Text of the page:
Breaking the Stigma of Asking for Help

Leah Leilani avatar

by Leah Leilani |

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A lot of people think that asking for help is a piece of cake. A walk in the park. But I’ve learned, not only from experience but also from watching other people, that it’s not always that simple. Even now, after living with mitochondrial myopathy for 14 years, asking for help is something I still struggle with.

There seems to be a negative stigma around asking someone for their help. Some people feel it makes them look weak while others are afraid of burdening loved ones. Some individuals may be in denial and feel like another person’s assistance would take away their independence. The reason is different for everyone. Regardless, there is a stigma. A stigma that needs to be broken.

The first step to asking for help is making peace with the fact that you need it. This is usually the hardest part. It’s painful to know your body can no longer do the things it used to. I’ve witnessed family friends and even my grandparents deny medical help because they were afraid to admit that their health had declined. It’s sad to see people you care about suffer. I guess that’s how my parents have felt when I’ve been too stubborn to ask for their help. As a person with a chronic illness, I don’t always realize that I’m putting my health at risk by declining assistance.

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Last Thanksgiving, my family and I went to my friend’s house for dinner. As everyone sat around the table, one of the women asked my mom and me about our lives with Mito. My mom started talking about her recent disease progression. Not long ago, my mother used crutches to help her walk long distances, but this left her feeling weak and tired. She soon realized that I — the one with the power wheelchair — was more mobile than she was.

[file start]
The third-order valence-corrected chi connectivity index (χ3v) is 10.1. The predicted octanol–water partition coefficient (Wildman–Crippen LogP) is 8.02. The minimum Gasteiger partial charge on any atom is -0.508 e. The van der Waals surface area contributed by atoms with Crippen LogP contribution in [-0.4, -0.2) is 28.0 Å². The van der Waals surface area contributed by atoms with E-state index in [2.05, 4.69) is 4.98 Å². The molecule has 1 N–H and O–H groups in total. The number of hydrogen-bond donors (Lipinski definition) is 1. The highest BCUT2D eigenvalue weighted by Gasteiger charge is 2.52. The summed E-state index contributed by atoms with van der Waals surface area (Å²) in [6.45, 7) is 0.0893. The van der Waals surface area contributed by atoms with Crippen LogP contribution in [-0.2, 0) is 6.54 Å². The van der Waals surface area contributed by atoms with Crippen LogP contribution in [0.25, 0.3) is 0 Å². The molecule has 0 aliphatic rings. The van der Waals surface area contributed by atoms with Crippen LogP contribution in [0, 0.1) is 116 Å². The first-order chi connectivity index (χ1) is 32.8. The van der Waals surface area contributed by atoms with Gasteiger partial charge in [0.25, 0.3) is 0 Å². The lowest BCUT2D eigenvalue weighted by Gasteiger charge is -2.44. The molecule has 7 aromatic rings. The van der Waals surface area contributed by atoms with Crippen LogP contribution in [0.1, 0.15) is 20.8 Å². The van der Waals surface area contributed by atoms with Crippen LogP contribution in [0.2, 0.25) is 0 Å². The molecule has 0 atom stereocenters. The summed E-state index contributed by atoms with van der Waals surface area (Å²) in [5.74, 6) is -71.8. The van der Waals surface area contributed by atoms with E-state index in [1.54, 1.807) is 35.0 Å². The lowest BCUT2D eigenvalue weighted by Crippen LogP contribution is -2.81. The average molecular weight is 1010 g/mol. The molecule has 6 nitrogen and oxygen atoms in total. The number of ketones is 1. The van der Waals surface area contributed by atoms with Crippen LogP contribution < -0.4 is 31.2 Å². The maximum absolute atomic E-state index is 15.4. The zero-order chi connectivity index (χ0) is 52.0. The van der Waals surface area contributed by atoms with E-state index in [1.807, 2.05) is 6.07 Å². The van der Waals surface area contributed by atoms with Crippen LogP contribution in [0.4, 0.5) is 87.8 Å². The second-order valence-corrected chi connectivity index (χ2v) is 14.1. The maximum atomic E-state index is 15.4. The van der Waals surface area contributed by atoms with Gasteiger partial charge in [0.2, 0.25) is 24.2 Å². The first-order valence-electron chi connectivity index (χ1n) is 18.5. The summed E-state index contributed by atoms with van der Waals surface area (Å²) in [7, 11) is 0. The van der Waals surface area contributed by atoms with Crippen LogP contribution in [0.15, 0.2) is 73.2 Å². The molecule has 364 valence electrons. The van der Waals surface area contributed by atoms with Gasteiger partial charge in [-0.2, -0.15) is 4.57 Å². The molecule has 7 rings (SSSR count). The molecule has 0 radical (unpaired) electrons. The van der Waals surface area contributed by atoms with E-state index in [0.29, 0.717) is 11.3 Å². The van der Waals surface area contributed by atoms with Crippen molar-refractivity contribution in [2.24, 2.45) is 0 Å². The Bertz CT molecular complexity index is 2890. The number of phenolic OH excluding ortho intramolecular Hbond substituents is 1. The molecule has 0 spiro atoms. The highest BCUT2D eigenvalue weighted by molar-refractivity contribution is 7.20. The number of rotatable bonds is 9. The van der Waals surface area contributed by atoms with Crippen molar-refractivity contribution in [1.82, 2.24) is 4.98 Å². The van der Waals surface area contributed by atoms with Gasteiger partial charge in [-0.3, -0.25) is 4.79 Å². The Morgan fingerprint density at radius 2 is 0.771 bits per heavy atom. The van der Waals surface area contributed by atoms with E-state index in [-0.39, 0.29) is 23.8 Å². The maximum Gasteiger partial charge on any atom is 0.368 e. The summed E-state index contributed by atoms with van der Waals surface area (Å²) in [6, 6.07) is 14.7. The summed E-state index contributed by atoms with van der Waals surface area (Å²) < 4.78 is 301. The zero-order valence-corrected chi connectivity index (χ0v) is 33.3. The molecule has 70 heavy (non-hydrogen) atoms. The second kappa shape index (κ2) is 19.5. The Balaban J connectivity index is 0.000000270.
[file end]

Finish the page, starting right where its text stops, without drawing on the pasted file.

She then mentioned how she has regained independence and mobility since buying her scooter. Soon, my friend’s grandmother chimed in. She began talking about her struggle to accomplish daily tasks due to poor health. Getting around with just her walker wasn’t cutting it anymore. We tried to get her to see that maybe a scooter was a better option and she burst into tears. She finally confessed that she was worried that people might stare at her.

Accepting help, whether it comes from a person or medical equipment, is not something to be ashamed of. I can’t remember a single instance that I regretted asking for someone’s help. Just take a few deep breaths, and use your voice. There’s nothing to be afraid of.


Note: Muscular Dystrophy News is strictly a news and information website about the disease. It does not provide medical advice, diagnosis or treatment. This content is not intended to be a substitute for professional medical advice, diagnosis, or treatment. Always seek the advice of your physician or another qualified health provider with any questions you may have regarding a medical condition. Never disregard professional medical advice or delay in seeking it because of something you have read on this website. The opinions expressed in this column are not those of Muscular Dystrophy News or its parent company, BioNews Services, and are intended to spark discussion about issues pertaining to muscular dystrophy.


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